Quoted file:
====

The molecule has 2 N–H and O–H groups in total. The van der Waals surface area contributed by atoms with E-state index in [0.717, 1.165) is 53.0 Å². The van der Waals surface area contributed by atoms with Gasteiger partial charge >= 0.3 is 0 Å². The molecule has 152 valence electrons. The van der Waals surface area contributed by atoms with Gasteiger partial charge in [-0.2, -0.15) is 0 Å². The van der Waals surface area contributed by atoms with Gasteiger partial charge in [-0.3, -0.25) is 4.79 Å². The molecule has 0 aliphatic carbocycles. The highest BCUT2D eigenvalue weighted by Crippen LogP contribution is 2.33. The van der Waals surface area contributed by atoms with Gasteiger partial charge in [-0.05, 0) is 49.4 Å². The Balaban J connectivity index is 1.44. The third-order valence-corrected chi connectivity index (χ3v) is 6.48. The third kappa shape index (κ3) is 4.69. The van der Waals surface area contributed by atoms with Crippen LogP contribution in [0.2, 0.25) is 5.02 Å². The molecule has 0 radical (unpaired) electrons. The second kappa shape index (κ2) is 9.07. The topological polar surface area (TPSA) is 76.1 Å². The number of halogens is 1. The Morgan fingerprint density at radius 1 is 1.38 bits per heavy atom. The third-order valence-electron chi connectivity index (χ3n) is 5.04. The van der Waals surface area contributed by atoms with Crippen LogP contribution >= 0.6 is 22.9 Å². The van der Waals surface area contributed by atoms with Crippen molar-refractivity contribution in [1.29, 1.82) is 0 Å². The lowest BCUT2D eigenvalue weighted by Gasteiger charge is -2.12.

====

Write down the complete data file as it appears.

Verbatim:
The molecule has 2 N–H and O–H groups in total. The van der Waals surface area contributed by atoms with E-state index in [0.717, 1.165) is 53.0 Å². The van der Waals surface area contributed by atoms with Gasteiger partial charge >= 0.3 is 0 Å². The molecule has 152 valence electrons. The van der Waals surface area contributed by atoms with Gasteiger partial charge in [-0.2, -0.15) is 0 Å². The van der Waals surface area contributed by atoms with Gasteiger partial charge in [-0.3, -0.25) is 4.79 Å². The molecule has 0 aliphatic carbocycles. The highest BCUT2D eigenvalue weighted by Crippen LogP contribution is 2.33. The van der Waals surface area contributed by atoms with Gasteiger partial charge in [-0.05, 0) is 49.4 Å². The Balaban J connectivity index is 1.44. The third-order valence-corrected chi connectivity index (χ3v) is 6.48. The third kappa shape index (κ3) is 4.69. The van der Waals surface area contributed by atoms with Crippen LogP contribution in [0.2, 0.25) is 5.02 Å². The molecule has 0 radical (unpaired) electrons. The second kappa shape index (κ2) is 9.07. The topological polar surface area (TPSA) is 76.1 Å². The number of halogens is 1. The Morgan fingerprint density at radius 1 is 1.38 bits per heavy atom. The third-order valence-electron chi connectivity index (χ3n) is 5.04. The van der Waals surface area contributed by atoms with Crippen LogP contribution >= 0.6 is 22.9 Å². The van der Waals surface area contributed by atoms with Crippen molar-refractivity contribution in [1.29, 1.82) is 0 Å². The lowest BCUT2D eigenvalue weighted by Gasteiger charge is -2.12.